Obviously, the definition of the world as everything that exists does not hold in the MWI. The Universe incorporates many worlds similar to the one the layman is familiar with. A layman believes that our present world has a unique past and future. According to the MWI, a world defined at some moment of time corresponds to a unique world at a time in the past, but to a multitude of worlds at a time in the future.

I will correspond to them all. Every time I perform a quantum experiment with several possible results it only seems to me that I obtain a single definite result. Indeed, Lev who obtains this particular result thinks this way. However, this Lev cannot be identified as the only Lev after the experiment.

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Although this approach to the concept of personal identity seems somewhat unusual, it is plausible in the light of the critique of personal identity by Parfit Parfit considers some artificial situations in which a person splits into several copies, and argues that there is no good answer to the question: Which copy is me? He concludes that personal identity is not what matters when I divide. Saunders and Wallace a argue that based on the semantics of Lewis one can find a meaning for this question.

We should not expect to have a detailed and complete explanation of our experience in terms of the wave function of 10 33 particles that we and our immediate environment are made of. We just have to be able to draw a basic picture which is free of paradoxes. A sketch of the connection between the wave function of the Universe and our experience follows. The basis for the correspondence between the quantum state the wave function of the Universe and our experience is the description that physicists give in the framework of standard quantum theory for objects composed of elementary particles.

Elementary particles of the same kind are identical.

The Many-Worlds Interpretation of Quantum Mechanics

Therefore, the essence of an object is the quantum state of its particles and not the particles themselves see the elaborate discussion in the entry on identity and individuality in quantum theory : one quantum state of a set of elementary particles might be a cat and another state of the same particles might be a small table. Clearly, we cannot now write down an exact wave function of a cat. We know, to a reasonable approximation, the wave function of some elementary particles that constitute a nucleon.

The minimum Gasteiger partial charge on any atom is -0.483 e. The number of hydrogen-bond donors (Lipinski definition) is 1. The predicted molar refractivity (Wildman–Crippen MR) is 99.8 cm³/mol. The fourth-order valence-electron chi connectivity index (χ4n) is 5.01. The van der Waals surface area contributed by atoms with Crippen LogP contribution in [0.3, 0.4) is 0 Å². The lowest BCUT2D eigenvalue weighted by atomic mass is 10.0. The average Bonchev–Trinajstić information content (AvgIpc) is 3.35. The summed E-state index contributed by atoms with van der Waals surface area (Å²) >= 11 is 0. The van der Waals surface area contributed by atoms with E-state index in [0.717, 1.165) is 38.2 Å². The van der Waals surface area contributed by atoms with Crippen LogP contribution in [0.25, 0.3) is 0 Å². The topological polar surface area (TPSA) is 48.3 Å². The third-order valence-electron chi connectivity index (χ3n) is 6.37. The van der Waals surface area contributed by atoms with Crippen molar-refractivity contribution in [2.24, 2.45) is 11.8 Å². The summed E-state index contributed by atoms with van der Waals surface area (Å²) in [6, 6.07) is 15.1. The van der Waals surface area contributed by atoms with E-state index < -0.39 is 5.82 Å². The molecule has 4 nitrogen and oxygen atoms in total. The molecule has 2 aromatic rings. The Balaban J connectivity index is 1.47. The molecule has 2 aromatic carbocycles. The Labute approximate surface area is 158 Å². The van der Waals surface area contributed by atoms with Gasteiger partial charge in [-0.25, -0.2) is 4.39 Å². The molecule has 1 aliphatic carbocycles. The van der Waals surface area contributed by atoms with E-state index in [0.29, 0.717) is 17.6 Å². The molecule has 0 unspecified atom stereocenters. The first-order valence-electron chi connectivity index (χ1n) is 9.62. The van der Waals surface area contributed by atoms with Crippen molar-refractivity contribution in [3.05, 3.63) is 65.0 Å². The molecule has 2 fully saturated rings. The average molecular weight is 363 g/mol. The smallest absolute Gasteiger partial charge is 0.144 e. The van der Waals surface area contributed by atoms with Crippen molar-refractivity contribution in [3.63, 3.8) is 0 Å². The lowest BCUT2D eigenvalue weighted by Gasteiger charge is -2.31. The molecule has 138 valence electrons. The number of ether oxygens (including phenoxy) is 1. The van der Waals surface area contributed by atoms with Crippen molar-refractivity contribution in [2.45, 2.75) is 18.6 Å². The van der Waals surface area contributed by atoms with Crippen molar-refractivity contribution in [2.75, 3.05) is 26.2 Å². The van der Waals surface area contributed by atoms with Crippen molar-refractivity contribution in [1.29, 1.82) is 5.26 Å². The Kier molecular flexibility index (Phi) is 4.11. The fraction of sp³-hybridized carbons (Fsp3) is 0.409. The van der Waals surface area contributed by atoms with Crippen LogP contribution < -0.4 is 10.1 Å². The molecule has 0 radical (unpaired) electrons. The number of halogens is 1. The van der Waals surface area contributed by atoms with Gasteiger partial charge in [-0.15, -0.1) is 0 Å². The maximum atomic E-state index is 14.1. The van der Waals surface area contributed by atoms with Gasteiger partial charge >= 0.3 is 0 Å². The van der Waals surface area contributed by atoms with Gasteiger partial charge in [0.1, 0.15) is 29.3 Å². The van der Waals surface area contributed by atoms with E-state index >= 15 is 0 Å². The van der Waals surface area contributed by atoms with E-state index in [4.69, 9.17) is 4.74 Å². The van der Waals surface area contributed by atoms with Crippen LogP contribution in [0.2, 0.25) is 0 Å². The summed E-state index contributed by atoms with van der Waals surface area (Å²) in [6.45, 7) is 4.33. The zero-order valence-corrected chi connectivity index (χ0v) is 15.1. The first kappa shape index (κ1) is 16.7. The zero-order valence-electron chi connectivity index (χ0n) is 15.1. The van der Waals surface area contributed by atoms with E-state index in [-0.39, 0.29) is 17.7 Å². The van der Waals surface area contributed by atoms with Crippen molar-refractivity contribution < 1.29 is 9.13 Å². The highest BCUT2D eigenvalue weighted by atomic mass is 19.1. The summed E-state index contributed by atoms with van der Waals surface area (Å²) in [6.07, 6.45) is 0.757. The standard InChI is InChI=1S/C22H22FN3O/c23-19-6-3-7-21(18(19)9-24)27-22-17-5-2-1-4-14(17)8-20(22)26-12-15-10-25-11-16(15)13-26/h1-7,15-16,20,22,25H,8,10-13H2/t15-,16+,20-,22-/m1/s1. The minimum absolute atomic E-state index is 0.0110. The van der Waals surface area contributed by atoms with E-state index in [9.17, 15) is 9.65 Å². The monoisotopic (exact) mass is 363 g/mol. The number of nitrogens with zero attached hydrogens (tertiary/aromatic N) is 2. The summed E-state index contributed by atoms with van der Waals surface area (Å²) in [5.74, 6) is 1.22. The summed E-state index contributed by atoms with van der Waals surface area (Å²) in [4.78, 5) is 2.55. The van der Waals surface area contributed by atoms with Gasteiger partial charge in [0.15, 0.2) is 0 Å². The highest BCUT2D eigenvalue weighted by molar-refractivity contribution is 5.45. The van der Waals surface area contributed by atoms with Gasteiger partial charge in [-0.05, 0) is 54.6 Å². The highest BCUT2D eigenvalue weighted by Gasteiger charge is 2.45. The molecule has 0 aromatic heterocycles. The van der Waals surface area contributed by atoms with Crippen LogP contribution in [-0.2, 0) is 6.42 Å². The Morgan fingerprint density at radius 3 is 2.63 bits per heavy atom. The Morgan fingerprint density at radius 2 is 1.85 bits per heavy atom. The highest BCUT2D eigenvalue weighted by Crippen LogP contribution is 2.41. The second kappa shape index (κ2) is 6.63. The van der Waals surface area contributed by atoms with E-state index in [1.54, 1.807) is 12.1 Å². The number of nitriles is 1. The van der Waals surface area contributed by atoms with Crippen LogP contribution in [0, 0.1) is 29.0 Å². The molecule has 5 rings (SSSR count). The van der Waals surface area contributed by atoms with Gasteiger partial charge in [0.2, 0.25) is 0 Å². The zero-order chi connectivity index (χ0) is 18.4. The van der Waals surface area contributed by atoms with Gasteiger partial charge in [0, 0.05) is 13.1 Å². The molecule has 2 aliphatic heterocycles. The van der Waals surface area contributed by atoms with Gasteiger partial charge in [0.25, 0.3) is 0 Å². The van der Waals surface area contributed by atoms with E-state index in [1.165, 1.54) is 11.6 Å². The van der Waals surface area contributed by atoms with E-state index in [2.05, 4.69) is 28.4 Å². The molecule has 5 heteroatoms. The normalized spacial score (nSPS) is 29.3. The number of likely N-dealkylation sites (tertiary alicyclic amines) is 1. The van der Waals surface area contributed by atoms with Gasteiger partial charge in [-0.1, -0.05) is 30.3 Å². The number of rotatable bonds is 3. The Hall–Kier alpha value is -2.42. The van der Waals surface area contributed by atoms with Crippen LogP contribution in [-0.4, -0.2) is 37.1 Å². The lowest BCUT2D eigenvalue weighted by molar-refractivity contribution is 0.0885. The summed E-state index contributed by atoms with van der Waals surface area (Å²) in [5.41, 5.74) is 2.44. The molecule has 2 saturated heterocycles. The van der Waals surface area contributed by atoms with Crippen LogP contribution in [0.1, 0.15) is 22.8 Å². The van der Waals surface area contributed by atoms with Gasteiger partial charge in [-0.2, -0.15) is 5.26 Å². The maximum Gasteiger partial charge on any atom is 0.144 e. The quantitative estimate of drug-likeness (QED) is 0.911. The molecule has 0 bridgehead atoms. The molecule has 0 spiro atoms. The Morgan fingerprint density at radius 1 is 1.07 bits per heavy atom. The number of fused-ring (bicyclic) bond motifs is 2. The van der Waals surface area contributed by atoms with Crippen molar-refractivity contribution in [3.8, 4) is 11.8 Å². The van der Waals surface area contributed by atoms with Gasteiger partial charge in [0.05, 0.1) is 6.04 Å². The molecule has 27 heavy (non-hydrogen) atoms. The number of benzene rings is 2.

The wave function of the electrons and the nucleons that together make up an atom is known with even better precision. The wave functions of molecules i. A lot is known about biological cells, so physicists can write down a rough form of the quantum state of a cell.

Out of cells we construct various tissues and then the whole body of a cat or a table. According to the definition of a world we have adopted, in each world the cat is in a definite state: either alive or dead. Formally, the quantum state of an object which consists of N particles is defined in 3N dimensional configuration space. However, in order to make a connection to our experience it is crucial to understand the quantum state as an entangled wave function of N particles in 3 dimensional space.

Physical interactions are local in 3 dimensions and we only experience objects defined in 3-space.

The Quantum Mechanics of Minds and Worlds The Quantum Mechanics of Minds and Worlds
The Quantum Mechanics of Minds and Worlds The Quantum Mechanics of Minds and Worlds
The Quantum Mechanics of Minds and Worlds The Quantum Mechanics of Minds and Worlds
The Quantum Mechanics of Minds and Worlds The Quantum Mechanics of Minds and Worlds
The Quantum Mechanics of Minds and Worlds The Quantum Mechanics of Minds and Worlds
The Quantum Mechanics of Minds and Worlds The Quantum Mechanics of Minds and Worlds